Counseling is “a special type of client-provider interaction. It is a two-way communication between a health care worker and a client, for the purpose of confirming or facilitating a decision by the client, or helping the client address problems or concerns.”[1] It addresses two of the essential elements of quality for FP: interpersonal communication and accurate, complete information for informed, voluntary choice. Research suggests that clients who understand the nature of their needs and treatment, and who believe the provider respects them and is concerned about their well-being, show greater satisfaction with the care they receive and are more likely to continue using FP. In addition, clients who get the method they thought they wanted are also more likely to be satisfied and continue using that method—making it imperative for the provider to listen carefully and work with clients on their decision. Fears and concerns regarding side effects are a common reason for discontinuation of FP methods. Ensuring that health care workers are trained to counsel clients on potential side effects, as well as to address clients concerns on side effects when they arise, are a key component of quality FP counseling.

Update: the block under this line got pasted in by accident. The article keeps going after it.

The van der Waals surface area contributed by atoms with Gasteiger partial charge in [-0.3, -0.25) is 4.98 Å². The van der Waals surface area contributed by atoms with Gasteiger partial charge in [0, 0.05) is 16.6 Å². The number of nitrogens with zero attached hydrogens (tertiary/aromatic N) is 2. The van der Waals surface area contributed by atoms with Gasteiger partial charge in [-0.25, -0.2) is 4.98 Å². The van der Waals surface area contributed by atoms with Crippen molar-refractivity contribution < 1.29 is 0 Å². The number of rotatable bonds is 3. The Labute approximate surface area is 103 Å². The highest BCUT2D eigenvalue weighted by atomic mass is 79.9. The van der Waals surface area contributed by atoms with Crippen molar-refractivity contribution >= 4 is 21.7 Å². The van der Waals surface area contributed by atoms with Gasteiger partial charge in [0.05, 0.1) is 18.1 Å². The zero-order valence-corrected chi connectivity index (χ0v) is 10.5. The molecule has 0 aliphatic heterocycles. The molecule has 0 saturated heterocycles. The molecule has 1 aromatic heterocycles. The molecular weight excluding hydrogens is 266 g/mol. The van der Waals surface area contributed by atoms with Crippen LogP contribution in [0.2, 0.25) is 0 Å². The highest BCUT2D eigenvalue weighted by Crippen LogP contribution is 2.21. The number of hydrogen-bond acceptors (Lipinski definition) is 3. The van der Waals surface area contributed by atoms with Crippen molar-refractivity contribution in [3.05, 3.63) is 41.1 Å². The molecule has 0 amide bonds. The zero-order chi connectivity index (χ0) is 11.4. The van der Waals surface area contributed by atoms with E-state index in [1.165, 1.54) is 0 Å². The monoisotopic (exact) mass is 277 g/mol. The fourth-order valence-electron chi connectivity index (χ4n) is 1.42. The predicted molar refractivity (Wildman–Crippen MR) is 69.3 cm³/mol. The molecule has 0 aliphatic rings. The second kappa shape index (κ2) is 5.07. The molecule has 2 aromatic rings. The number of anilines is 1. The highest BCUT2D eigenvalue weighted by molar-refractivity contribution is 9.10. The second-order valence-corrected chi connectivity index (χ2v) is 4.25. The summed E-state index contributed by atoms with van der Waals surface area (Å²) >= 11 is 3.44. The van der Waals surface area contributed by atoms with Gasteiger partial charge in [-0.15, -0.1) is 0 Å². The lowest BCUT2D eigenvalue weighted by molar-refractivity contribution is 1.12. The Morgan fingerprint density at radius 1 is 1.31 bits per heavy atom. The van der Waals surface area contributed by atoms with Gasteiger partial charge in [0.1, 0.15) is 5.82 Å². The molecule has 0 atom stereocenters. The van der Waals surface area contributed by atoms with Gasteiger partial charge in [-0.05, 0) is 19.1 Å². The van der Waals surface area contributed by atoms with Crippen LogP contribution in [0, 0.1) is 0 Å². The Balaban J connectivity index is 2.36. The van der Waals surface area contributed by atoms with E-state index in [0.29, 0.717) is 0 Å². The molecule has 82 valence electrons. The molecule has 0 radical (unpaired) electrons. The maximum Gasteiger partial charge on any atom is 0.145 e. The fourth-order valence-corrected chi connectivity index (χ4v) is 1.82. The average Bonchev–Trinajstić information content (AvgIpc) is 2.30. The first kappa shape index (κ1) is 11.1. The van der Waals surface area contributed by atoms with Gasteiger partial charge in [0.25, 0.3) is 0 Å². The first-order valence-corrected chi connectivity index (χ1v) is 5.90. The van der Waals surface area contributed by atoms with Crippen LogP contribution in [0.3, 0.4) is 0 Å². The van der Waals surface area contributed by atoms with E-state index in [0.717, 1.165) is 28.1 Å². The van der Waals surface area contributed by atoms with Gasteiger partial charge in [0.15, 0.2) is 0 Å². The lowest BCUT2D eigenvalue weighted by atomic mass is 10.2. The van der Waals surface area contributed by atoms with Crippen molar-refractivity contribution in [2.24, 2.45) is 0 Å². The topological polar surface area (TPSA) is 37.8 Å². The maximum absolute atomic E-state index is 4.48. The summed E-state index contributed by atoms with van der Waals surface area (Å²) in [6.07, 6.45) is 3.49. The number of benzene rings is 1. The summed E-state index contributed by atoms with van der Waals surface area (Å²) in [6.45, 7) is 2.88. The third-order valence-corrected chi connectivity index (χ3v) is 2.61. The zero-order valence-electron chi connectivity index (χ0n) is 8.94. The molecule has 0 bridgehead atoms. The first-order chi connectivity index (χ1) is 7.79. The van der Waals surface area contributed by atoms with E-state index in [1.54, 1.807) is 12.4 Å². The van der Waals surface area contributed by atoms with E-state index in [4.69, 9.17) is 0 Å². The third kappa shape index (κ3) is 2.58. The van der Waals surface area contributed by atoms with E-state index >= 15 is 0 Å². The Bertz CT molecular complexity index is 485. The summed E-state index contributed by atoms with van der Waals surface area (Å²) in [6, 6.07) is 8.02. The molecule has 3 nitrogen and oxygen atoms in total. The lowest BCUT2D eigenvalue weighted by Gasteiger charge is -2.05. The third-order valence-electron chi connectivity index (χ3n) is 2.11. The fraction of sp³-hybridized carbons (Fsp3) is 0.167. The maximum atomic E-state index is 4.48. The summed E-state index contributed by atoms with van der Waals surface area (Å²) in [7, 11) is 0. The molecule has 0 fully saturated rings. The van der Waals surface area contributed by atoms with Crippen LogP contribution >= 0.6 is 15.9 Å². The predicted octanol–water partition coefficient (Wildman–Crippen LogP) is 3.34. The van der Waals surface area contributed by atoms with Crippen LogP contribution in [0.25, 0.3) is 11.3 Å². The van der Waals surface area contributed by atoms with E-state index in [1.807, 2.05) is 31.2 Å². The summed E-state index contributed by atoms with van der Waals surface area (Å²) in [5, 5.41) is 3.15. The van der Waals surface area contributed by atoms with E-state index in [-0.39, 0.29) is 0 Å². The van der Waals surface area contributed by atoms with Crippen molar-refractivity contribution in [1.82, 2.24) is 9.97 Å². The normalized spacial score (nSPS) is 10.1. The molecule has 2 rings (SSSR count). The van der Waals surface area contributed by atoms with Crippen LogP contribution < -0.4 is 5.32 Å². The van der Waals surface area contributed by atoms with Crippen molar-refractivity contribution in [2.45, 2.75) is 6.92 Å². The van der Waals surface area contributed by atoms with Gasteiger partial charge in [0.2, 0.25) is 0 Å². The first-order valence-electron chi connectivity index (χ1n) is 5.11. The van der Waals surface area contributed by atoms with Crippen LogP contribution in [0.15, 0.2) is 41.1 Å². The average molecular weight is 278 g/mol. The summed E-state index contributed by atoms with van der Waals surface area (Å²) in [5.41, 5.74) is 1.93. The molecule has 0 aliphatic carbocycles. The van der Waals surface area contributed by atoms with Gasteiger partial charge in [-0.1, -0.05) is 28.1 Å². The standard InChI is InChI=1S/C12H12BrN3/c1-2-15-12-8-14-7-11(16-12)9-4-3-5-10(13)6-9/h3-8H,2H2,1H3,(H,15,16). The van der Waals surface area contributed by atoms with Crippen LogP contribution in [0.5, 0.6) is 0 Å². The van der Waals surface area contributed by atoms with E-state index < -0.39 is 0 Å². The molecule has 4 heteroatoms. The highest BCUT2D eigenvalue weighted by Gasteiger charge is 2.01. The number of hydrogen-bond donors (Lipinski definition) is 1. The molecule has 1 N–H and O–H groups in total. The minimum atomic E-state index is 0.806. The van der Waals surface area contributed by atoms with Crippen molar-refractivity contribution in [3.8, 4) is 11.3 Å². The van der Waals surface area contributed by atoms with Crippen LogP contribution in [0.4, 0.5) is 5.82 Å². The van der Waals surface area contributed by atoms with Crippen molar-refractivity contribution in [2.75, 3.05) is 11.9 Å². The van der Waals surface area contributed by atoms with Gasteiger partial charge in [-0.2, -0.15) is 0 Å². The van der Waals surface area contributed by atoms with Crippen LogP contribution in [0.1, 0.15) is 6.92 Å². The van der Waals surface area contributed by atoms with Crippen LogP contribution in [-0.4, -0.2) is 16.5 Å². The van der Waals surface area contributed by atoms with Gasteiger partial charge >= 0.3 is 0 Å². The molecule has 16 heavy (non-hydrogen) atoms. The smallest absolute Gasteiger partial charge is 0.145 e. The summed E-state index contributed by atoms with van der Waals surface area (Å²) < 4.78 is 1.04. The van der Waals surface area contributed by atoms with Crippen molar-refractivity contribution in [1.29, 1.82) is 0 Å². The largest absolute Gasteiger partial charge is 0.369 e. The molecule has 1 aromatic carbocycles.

Good counseling also depends upon good interpersonal skills, maintaining confidentiality and privacy, tailoring the interaction to the client’s needs, and providing enough information while avoiding overload. Ultimately, counseling needs to help clients assess their own needs, make their own voluntary and informed decisions, and ensure their ability to follow through with those decisions. As mentioned in the introduction to this TRM, the principle of informed choice is central to an effective FP program, and counseling is the primary tool for achieving this.

Key FP Counseling Resources:



[1] Engender Health, 2003. Comprehensive Counseling for RH: A Participants’ Handbook. Page 26. (Accessed March, 26, 2013)